Penn State researcher Sally Mackenzie didn’t really set out to scare soybeans. But that’s what she did when she silenced the plants’ MSH1 gene. Though the plants were growing in perfect conditions, they suddenly sensed they were encountering a wide range of stresses all at once – drought, extreme cold and heat, high light levels and more. Plants reacted by amplifying gene responses to deal with the stresses. Then, when Mackenzie crossbred those plants with the original stock, the progeny “remembered” the stress of the parent plants and grew up more vigorous, resilient and productive. The discovery has important implications for breeding plants prepared for climate extremes.
A Decade in the Making
It took Mackenzie discovered the MSH1 gene about a decade ago. It’s something that all plants have, but at the time, she didn’t realize it’s importance.
“Recently, by serendipity, we discovered that after we replace the MSH1 gene, the plant has a ‘memory’ of that stress — and by memory I mean its growth features are very different from the plant we started with,” she said. “And it will remember the stress generation after generation after generation, as long as we don’t make any crosses and keep it in the same lineage.”
Plants that “detect” stress after the MSH1 gene is silenced can adjust their growth and change root configuration, limit above-ground biomass, delay flowering time and alter their response to environmental stimuli. Those responses are “remembered,” researchers report, and are passed in selective breeding through many generations.
As part of their recent research, plants derived from crosses with the “memory” soy bean plants were grown at large scale in four different field conditions at four widely separated locations in Nebraska. They were more vigorous, higher-yielding and better adapted to their environment than typical soybean plants.
“What it means,” says Mackenzie, “is that we can take our very best crop varieties and possibly get more out of them and make them more resilient with a fairly straightforward manipulation,” she said. “We saw a significant enhancement in yield and growth performance, which is unexpected because we didn’t introduce any new genes. We just changed the way they are expressed. And all of a sudden, we had a 13-14 percent increase in the yield of soybeans.”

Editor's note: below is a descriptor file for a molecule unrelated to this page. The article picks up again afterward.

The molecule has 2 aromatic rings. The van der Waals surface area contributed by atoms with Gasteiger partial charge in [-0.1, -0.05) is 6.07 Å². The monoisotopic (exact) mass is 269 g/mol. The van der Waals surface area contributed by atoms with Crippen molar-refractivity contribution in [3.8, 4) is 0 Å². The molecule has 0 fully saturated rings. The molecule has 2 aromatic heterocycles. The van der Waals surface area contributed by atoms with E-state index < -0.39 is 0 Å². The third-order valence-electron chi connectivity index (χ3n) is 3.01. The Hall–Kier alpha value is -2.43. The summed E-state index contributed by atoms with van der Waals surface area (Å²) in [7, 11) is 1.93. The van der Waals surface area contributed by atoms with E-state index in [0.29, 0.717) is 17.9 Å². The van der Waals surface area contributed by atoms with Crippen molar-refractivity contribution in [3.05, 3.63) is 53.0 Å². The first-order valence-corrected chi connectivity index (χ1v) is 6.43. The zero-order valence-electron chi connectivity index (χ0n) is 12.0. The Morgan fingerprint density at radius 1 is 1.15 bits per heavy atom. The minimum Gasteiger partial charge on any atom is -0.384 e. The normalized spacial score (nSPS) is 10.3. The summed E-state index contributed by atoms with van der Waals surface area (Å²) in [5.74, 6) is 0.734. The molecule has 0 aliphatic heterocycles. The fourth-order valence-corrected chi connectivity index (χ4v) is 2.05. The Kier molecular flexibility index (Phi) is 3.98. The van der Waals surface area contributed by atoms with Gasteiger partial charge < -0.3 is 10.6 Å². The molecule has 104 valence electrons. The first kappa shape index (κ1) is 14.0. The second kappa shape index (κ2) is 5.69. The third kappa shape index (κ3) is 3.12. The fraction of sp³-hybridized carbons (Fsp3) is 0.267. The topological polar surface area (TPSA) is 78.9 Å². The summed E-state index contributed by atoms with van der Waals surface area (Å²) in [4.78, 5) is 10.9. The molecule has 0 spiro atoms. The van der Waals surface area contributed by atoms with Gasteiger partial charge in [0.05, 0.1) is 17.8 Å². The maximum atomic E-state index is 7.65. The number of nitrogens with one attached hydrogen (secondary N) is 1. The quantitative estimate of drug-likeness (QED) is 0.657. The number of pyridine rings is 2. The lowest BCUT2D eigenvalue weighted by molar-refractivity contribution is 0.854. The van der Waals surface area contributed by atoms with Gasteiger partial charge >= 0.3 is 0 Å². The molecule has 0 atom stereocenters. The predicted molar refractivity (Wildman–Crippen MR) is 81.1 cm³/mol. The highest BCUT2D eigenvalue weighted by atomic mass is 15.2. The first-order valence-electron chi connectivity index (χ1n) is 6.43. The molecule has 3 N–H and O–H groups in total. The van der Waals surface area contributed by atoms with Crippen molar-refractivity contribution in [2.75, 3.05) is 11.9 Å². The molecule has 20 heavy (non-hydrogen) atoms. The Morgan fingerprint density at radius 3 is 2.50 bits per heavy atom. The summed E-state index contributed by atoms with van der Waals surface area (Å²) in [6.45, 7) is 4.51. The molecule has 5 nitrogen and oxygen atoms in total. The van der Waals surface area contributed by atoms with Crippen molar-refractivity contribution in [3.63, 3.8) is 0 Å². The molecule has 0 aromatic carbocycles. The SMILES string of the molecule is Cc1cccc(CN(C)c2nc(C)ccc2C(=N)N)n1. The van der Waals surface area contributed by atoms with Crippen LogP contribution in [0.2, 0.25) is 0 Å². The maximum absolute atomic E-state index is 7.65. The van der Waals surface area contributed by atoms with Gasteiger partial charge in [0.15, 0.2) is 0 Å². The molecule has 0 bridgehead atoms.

Mackenzie suggests that all plants have this capacity, and that “the condition we describe is likely to be an important part of how plants transmit memory of their environment to precondition progeny.” Her team chose to work with soybeans because it is the most widely grown legume in the world, and second only to grasses in economic importance. But they have begun to work with other plants as well.
Why do we care?
This work has significant implications for plant breeding. Unlike Genetically Modified Organisms, new genetic material is not inserted into the plant. Rather, this technique is “epigenetic” involving the expression of existing genes.
It also has significant implications for our ability to grow food in climates that may become harsher in the future. We may be able to breed more heat and drought tolerant grasses, grains and legumes. In fact, Mackenzie has been pursuing this line of research in an effort to improve food security across the planet.
In places like Syria and Lebanon that have been hit so hard by climate change and war that they cannot produce their own food, this will be especially important, she noted.
“If you start adding up countries that really are not food secure, it is scary,” Mackenzie said. “Because if they can’t feed their own people, who is going to do it? It is not reasonable to think that we can increase our food production on this continent to manage all of that. One way or another, we have to find ways to produce food in those recalcitrant, difficult environments.”
Stay tuned! I’ll be looking for examples of this technique being used to the benefit of graziers in the future.